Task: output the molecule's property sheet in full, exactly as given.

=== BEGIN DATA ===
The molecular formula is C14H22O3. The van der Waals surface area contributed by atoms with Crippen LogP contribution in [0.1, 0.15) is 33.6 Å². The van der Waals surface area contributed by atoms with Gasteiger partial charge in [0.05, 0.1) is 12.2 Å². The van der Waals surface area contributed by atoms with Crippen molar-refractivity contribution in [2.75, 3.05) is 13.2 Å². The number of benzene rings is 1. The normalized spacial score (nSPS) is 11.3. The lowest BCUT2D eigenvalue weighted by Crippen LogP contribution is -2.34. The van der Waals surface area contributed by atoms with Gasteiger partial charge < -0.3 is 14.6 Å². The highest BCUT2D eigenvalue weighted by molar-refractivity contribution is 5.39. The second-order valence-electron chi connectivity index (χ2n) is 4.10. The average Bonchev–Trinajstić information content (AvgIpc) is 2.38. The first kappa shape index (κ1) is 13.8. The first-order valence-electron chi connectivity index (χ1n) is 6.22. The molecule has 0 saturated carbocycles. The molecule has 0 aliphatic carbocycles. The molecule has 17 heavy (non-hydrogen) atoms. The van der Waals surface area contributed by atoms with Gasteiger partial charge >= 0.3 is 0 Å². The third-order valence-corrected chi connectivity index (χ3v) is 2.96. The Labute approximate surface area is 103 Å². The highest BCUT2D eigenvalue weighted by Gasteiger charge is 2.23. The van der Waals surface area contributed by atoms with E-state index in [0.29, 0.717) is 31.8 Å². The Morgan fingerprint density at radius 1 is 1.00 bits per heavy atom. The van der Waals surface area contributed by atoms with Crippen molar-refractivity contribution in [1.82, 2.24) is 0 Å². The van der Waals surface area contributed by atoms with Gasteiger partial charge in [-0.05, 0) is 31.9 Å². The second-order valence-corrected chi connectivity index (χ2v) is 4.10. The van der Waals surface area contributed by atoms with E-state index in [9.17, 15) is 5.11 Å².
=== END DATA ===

The molecular formula is C14H22O3. The van der Waals surface area contributed by atoms with Crippen LogP contribution in [0.1, 0.15) is 33.6 Å². The van der Waals surface area contributed by atoms with Gasteiger partial charge in [0.05, 0.1) is 12.2 Å². The van der Waals surface area contributed by atoms with Crippen molar-refractivity contribution in [2.75, 3.05) is 13.2 Å². The number of benzene rings is 1. The normalized spacial score (nSPS) is 11.3. The lowest BCUT2D eigenvalue weighted by Crippen LogP contribution is -2.34. The van der Waals surface area contributed by atoms with Gasteiger partial charge < -0.3 is 14.6 Å². The highest BCUT2D eigenvalue weighted by molar-refractivity contribution is 5.39. The second-order valence-electron chi connectivity index (χ2n) is 4.10. The average Bonchev–Trinajstić information content (AvgIpc) is 2.38. The first kappa shape index (κ1) is 13.8. The first-order valence-electron chi connectivity index (χ1n) is 6.22. The molecule has 0 saturated carbocycles. The molecule has 0 aliphatic carbocycles. The molecule has 17 heavy (non-hydrogen) atoms. The van der Waals surface area contributed by atoms with Gasteiger partial charge >= 0.3 is 0 Å². The third-order valence-corrected chi connectivity index (χ3v) is 2.96. The Labute approximate surface area is 103 Å². The highest BCUT2D eigenvalue weighted by Gasteiger charge is 2.23. The van der Waals surface area contributed by atoms with E-state index in [0.29, 0.717) is 31.8 Å². The Morgan fingerprint density at radius 1 is 1.00 bits per heavy atom. The van der Waals surface area contributed by atoms with Crippen molar-refractivity contribution in [1.82, 2.24) is 0 Å². The van der Waals surface area contributed by atoms with Gasteiger partial charge in [-0.05, 0) is 31.9 Å². The second-order valence-corrected chi connectivity index (χ2v) is 4.10. The van der Waals surface area contributed by atoms with E-state index in [9.17, 15) is 5.11 Å².